And then there's my tote bag. I carry with me everywhere I go. There's an Audre Lorde quote ("Your silence will not protect you") pinned to it. And there's a "trust women" pin on it as well. And to support LGBT rights, I wear a "gayclet" that my friend Angela made for me out of rainbow-colored pieces of string. I've been asked about all of those. It's not scary to me, because those are topics that I love to talk about--even with people who give me dirty looks.

And in some cases, my vocal habits have paid off. A couple of years ago, I was driving with my friend Kevin from Saginaw to Kalamazoo, MI. As soon as we got onto the freeway, Kevin, who had been following my Facebook posts, asked me why I identify as pro-choice. Because he knew me to be a kind, compassionate friend, he wondered why I was so incredibly passionate about something with which he so adamantly disagreed.

And so, in our three hours on the road together, I explained why I care so much about it. I had all the time in the world to offer up examples and answer his questions. Neither of us were hostile about it; he was genuinely curious and willing to listen. In the end, he told me that he could see that there was good reason for supporting pro-choice issues. I realize now that the conversation would not have happened had I not been spouting off online.

Despite my confidence about certain issues, however, there's still this discrepancy between how I see myself and how others see me. If you use Twitter, you know that you can organize your "followers" into "lists." Followers of mine have categorized me this way: "feminist," "feminist bloggers," and even Gloria Feldt's favorite word, "power."

But in my head, it's a different picture entirely. I've always said that I'm a "feminist with a blog" instead of a "feminist blogger" because although everything I write comes from a feminist perspective, I don't write exclusively about feminist issues. Furthermore, although I've identified as a feminist for a number of years now, it was only a year or so ago that I got active in the feminist blogosphere. I make the mistake of comparing myself to women like Feministing's Chloe Angyal or Shelby Knox, the subject of a documentary on comprehensive sex education. And I get discouraged, because they, like me, are in their early twenties. And they are doing some pretty amazing stuff.

But just because I don't write for Feministing, doesn't mean I'm not a feminist blogger, right?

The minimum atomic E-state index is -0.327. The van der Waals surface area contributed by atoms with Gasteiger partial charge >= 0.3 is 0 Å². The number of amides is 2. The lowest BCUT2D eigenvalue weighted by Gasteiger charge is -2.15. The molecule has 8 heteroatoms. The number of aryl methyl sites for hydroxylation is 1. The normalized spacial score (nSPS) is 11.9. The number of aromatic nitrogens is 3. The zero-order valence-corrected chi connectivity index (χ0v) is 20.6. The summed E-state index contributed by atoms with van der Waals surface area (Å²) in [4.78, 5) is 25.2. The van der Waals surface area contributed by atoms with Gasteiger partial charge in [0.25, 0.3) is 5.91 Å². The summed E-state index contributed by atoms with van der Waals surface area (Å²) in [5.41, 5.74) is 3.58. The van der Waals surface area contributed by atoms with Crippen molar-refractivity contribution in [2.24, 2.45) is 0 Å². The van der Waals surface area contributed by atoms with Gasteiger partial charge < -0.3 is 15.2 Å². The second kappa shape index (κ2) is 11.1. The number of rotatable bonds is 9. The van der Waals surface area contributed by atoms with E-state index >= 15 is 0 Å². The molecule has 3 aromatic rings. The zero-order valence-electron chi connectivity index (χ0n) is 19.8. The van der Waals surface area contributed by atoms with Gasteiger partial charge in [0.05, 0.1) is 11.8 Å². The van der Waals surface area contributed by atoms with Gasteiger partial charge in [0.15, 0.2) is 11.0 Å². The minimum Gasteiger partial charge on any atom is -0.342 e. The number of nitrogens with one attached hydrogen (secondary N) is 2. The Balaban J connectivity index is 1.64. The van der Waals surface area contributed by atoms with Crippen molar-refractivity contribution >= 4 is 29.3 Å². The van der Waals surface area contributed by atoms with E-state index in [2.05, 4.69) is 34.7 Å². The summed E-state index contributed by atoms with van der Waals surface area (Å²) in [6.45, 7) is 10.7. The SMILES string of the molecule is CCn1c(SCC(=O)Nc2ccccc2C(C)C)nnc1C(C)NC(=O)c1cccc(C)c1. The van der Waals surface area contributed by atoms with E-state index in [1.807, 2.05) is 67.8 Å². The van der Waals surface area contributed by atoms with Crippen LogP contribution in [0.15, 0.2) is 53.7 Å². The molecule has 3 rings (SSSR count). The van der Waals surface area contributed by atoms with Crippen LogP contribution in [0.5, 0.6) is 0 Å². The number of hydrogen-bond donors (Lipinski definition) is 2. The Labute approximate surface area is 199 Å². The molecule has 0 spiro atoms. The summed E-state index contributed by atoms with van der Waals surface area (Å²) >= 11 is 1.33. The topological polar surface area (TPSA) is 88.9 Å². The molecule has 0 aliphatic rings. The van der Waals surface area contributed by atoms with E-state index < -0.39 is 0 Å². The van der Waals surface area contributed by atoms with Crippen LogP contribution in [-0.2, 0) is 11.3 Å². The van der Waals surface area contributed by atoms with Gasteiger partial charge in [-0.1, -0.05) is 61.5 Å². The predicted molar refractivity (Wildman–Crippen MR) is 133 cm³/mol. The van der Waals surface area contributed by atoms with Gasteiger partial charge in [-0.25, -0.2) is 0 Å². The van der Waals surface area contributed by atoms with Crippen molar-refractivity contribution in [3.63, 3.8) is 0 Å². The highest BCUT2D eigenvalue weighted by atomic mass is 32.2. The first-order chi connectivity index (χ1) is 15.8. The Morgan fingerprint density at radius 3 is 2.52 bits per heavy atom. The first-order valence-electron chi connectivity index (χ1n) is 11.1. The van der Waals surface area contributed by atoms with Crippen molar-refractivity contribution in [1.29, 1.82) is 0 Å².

This got me thinking about all the times that I've underestimated myself, or backed off when I shouldn't have. Here's just one of many examples: A year or so ago, a "Facebook friend" of mine posted a status in which he declared that "feminism has gone too far." Obviously, it really pissed me off. But instead of responding to his post with reasons why feminism actually hasn't reached far enough yet, I just blocked his updates from my feed and got on with my day. Because I didn't want to deal with the inevitable backlash.

I regret that. And I don't know why I constantly talk myself out of speaking my mind when I know that I'm pretty well-versed on a lot of feminist issues. In _No Excuses_, Feldt refers to quite a few books--among them _When Everything Changed_ by Gail Collins, _The Means of Reproduction_ by Michelle Goldberg, and _Manifesta_ by Jennifer Baumgardner and Amy Richards--all of which I've read. She also refers to a lot of things that have happened recently in the blogosphere. She spent several pages on "abstinence porn," which is a term coined by Chrstine Seifert of Bitch Magazine to describe the genre of YA lit into which the Twilight series fits. I didn't need a refresher course from Gloria Feldt to understand that, because I read the Bitch article when it was published several years ago. To this day, I cannot think about Twilight without my internal monologue going, "Abstinence porn! Abstinence porn! Hahahahaha!"

So clearly, I know my shit. There are doors there. Gotta open 'em.

And I see this blog as the key to doing that. From page 331: "There are many reasons to keep blogs or maintain websites. To advance our professional lives by displaying portfolios of our work; the thrill of the open confessional; documenting a hobby, talent, or obsession; or simply as a place to document our daily lives. Just as my T-shirt is valuable real estate to proclaim my convictions, so is your online platform--you can wear the cypershirt. You can tell your story uncensored and find a community of people who share your problems and your passions."

As I mentioned, I'm already doing that to some extent. But there are still a few things that have kept me from having much of an impact. So I hope to use this blog as a vehicle through which to change that. I'm part of something great, and need to fully embrace it. This means recognizing that I too have a voice in the feminist blogosphere.

Now stop reading this. Go find a copy of _No Excuses_, and read it if you haven't yet already. Then figure out what your strengths are, and go get shit done.